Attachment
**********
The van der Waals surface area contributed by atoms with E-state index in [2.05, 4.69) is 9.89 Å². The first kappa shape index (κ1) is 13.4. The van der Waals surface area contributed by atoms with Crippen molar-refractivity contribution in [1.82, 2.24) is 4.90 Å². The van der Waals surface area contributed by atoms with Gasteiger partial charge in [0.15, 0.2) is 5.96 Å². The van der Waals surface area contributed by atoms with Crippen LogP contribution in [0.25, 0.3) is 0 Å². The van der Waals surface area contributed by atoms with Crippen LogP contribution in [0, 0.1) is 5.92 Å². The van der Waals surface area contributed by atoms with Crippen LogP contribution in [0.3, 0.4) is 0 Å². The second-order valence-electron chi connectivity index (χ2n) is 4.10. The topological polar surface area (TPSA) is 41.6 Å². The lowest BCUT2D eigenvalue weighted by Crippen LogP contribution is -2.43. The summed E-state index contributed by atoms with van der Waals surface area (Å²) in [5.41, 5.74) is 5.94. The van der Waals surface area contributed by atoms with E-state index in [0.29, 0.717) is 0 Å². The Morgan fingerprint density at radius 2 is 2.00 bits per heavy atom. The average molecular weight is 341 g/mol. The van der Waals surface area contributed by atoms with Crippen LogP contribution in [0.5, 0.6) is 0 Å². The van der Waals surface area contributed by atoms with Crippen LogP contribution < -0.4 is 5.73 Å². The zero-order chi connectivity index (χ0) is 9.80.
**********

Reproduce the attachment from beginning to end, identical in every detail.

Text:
The van der Waals surface area contributed by atoms with E-state index in [2.05, 4.69) is 9.89 Å². The first kappa shape index (κ1) is 13.4. The van der Waals surface area contributed by atoms with Crippen molar-refractivity contribution in [1.82, 2.24) is 4.90 Å². The van der Waals surface area contributed by atoms with Gasteiger partial charge in [0.15, 0.2) is 5.96 Å². The van der Waals surface area contributed by atoms with Crippen LogP contribution in [0.25, 0.3) is 0 Å². The van der Waals surface area contributed by atoms with Crippen LogP contribution in [0, 0.1) is 5.92 Å². The van der Waals surface area contributed by atoms with Crippen LogP contribution in [0.3, 0.4) is 0 Å². The second-order valence-electron chi connectivity index (χ2n) is 4.10. The topological polar surface area (TPSA) is 41.6 Å². The lowest BCUT2D eigenvalue weighted by Crippen LogP contribution is -2.43. The summed E-state index contributed by atoms with van der Waals surface area (Å²) in [5.41, 5.74) is 5.94. The van der Waals surface area contributed by atoms with E-state index in [0.29, 0.717) is 0 Å². The Morgan fingerprint density at radius 2 is 2.00 bits per heavy atom. The average molecular weight is 341 g/mol. The van der Waals surface area contributed by atoms with Crippen LogP contribution in [0.5, 0.6) is 0 Å². The van der Waals surface area contributed by atoms with Crippen LogP contribution < -0.4 is 5.73 Å². The zero-order chi connectivity index (χ0) is 9.80.